I have known Amanda for most of my life. I am not even sure how old I was when we first met, but I have memories of hanging out with her from back when I was in early elementary school. Our families were good friends, and for a time our Dads were partners in the boat we kept out at Canyon Lake. Trips to the lake, the river, to Enchanted Rock… those were the good days.
We all knew each other through the church, and I have many memories of get togethers at people’s houses were all the kids were running around having a ball while the adults played dominoes. One of my earlier memories of Amanda is a bit embarrassing, but I’ll share it all the same. We were at the McHaney’s house, at the kind of gathering I just mentioned. Lots of kids were running around with minimal supervision, having tons of fun. On this night, however, some conflict of interest arose between Amanda and me. I don’t even remember what it was about, only that she wanted me to do something (or perhaps stop doing something) and I refused.
She threatened to spit in my face, I turned to face her, daring her. To my complete surprise, she actually did spew a spray of spit right at my face. She beamed triumphantly for only a second. At seven or eight (however old I was) I was no Atticus Finch. More like Ace Ventura. I hocked a big one and spat right back. I will never forget the sight of her, in shock and horror, leaning way forward with a loogie hanging from her nose, trying to keep it from dripping onto her clothes. I then ran off with my friend Nick, who congratulated me on a decided victory. This was some serious Calvin and Hobbes kind of stuff.
Amanda was always a pretty good sport. She was easy going, open to adventures, and very forgiving. She didn’t even tell on me for spitting at her that day. I apologized to her later in life about it, and she remembered it well. But she had long ago forgiven it. I never knew Amanda to hold a grudge, or stay angry about anything for very long. She seemed to just want to enjoy her life, and the idea that certain things were irresponsible or somehow bad was often foreign to her. She was not at all an immoral person; she just didn’t always care about the little stuff that other people often get all twisted up about.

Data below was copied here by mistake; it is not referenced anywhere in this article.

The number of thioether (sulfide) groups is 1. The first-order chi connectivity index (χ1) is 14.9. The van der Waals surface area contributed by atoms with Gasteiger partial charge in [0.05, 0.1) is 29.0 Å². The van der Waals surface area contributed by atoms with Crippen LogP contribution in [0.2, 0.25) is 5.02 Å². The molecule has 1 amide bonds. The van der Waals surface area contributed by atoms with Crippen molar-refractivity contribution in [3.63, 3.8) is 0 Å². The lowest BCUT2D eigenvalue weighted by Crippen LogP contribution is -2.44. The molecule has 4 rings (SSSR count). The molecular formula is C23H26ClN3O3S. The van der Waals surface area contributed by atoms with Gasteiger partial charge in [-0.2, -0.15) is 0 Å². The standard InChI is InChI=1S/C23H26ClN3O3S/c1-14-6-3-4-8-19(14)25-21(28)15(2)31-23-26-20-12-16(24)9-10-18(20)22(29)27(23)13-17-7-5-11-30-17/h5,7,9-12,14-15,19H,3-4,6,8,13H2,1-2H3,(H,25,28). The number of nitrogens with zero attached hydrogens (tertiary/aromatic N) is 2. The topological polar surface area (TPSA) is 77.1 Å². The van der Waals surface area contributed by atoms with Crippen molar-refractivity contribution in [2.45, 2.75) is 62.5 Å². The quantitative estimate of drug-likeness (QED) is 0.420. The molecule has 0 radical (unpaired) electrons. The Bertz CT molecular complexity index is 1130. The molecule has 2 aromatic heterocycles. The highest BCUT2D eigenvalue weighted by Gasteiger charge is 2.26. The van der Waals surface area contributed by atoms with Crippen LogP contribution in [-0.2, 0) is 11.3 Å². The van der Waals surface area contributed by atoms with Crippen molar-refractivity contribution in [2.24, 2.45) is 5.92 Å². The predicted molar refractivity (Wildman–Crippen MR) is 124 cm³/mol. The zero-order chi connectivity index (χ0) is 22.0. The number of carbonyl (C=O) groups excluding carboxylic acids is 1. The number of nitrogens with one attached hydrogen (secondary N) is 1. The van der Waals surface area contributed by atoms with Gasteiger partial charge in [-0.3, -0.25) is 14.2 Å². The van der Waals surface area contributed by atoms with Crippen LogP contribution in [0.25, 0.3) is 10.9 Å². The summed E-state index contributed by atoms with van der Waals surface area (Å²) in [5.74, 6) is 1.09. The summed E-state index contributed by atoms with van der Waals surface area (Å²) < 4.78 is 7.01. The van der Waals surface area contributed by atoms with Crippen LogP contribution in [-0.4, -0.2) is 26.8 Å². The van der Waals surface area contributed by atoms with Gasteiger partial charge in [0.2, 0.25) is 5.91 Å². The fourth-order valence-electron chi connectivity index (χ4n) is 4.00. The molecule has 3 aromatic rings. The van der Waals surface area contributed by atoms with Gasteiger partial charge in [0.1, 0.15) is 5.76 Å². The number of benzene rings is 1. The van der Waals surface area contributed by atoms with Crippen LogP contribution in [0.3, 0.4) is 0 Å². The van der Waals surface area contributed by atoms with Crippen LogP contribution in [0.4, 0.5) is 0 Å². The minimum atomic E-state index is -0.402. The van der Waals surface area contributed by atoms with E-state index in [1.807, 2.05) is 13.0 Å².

So many times throughout our lives I remember Amanda telling me about something she was doing only to ask afterwards, “Is that bad?” As if she knew that some people might judge her for it, but she wasn’t really sure why. Sometimes she was genuinely concerned that she might be doing something wrong and just not know it, other times it was with a shrug, like whatever. She was always open to advice, though, and she often came to people she knew to share concerns and get feedback. She was an excellent listener, and underneath her carefree demeanor, she was a sensitive soul.
I learned this more as we got older. When I was sixteen, Amanda was my first kiss. It was in Acuna Mexico. I stole all my moves from my friend Robby, who had dated Amanda up until his senior year. They had only recently broken up when I started dating Amanda, but I still feel bad about moving in on a girl whom he still cared for. I had never had a girlfriend though, and I don’t suppose there was anything more in the world that I wanted at that time than a girlfriend. Amanda made sure to check that my intentions were to declare my feelings publicly and make the whole thing official, to which I gladly consented.